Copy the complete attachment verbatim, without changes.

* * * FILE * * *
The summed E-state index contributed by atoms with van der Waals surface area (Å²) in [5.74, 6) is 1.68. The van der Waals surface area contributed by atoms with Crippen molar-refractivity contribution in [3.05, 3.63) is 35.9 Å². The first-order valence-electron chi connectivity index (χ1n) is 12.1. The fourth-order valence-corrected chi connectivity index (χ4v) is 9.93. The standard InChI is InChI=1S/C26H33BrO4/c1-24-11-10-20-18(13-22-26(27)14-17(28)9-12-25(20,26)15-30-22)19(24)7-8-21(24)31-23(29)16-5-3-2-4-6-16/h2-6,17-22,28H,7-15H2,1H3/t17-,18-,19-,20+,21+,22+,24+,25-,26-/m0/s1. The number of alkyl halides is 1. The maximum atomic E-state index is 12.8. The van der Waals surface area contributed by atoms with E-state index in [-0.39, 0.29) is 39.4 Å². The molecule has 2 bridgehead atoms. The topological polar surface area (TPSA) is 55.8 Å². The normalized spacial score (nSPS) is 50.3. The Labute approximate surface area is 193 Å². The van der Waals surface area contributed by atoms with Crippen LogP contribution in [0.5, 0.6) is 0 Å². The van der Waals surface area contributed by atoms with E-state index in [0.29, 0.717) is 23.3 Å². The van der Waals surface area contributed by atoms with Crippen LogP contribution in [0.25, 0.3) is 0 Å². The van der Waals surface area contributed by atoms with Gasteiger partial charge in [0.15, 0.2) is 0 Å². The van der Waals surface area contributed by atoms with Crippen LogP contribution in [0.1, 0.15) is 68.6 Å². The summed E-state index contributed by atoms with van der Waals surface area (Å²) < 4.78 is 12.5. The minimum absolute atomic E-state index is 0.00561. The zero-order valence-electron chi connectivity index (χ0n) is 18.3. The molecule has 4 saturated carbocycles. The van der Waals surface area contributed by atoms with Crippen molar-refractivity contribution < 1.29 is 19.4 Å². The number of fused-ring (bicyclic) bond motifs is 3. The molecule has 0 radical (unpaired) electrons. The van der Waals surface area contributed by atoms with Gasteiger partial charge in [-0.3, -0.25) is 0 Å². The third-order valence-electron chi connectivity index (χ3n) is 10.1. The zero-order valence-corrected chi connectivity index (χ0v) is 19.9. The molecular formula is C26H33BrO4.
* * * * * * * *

The summed E-state index contributed by atoms with van der Waals surface area (Å²) in [5.74, 6) is 1.68. The van der Waals surface area contributed by atoms with Crippen molar-refractivity contribution in [3.05, 3.63) is 35.9 Å². The first-order valence-electron chi connectivity index (χ1n) is 12.1. The fourth-order valence-corrected chi connectivity index (χ4v) is 9.93. The standard InChI is InChI=1S/C26H33BrO4/c1-24-11-10-20-18(13-22-26(27)14-17(28)9-12-25(20,26)15-30-22)19(24)7-8-21(24)31-23(29)16-5-3-2-4-6-16/h2-6,17-22,28H,7-15H2,1H3/t17-,18-,19-,20+,21+,22+,24+,25-,26-/m0/s1. The number of alkyl halides is 1. The maximum atomic E-state index is 12.8. The van der Waals surface area contributed by atoms with E-state index in [-0.39, 0.29) is 39.4 Å². The molecule has 2 bridgehead atoms. The topological polar surface area (TPSA) is 55.8 Å². The normalized spacial score (nSPS) is 50.3. The Labute approximate surface area is 193 Å². The van der Waals surface area contributed by atoms with Crippen LogP contribution in [0.5, 0.6) is 0 Å². The van der Waals surface area contributed by atoms with E-state index in [0.29, 0.717) is 23.3 Å². The van der Waals surface area contributed by atoms with Crippen LogP contribution in [0.25, 0.3) is 0 Å². The van der Waals surface area contributed by atoms with Gasteiger partial charge in [0.15, 0.2) is 0 Å². The van der Waals surface area contributed by atoms with Crippen LogP contribution in [0.1, 0.15) is 68.6 Å². The summed E-state index contributed by atoms with van der Waals surface area (Å²) < 4.78 is 12.5. The minimum absolute atomic E-state index is 0.00561. The zero-order valence-electron chi connectivity index (χ0n) is 18.3. The molecule has 4 saturated carbocycles. The van der Waals surface area contributed by atoms with Crippen molar-refractivity contribution < 1.29 is 19.4 Å². The number of fused-ring (bicyclic) bond motifs is 3. The molecule has 0 radical (unpaired) electrons. The van der Waals surface area contributed by atoms with Gasteiger partial charge in [-0.3, -0.25) is 0 Å². The third-order valence-electron chi connectivity index (χ3n) is 10.1. The zero-order valence-corrected chi connectivity index (χ0v) is 19.9. The molecular formula is C26H33BrO4.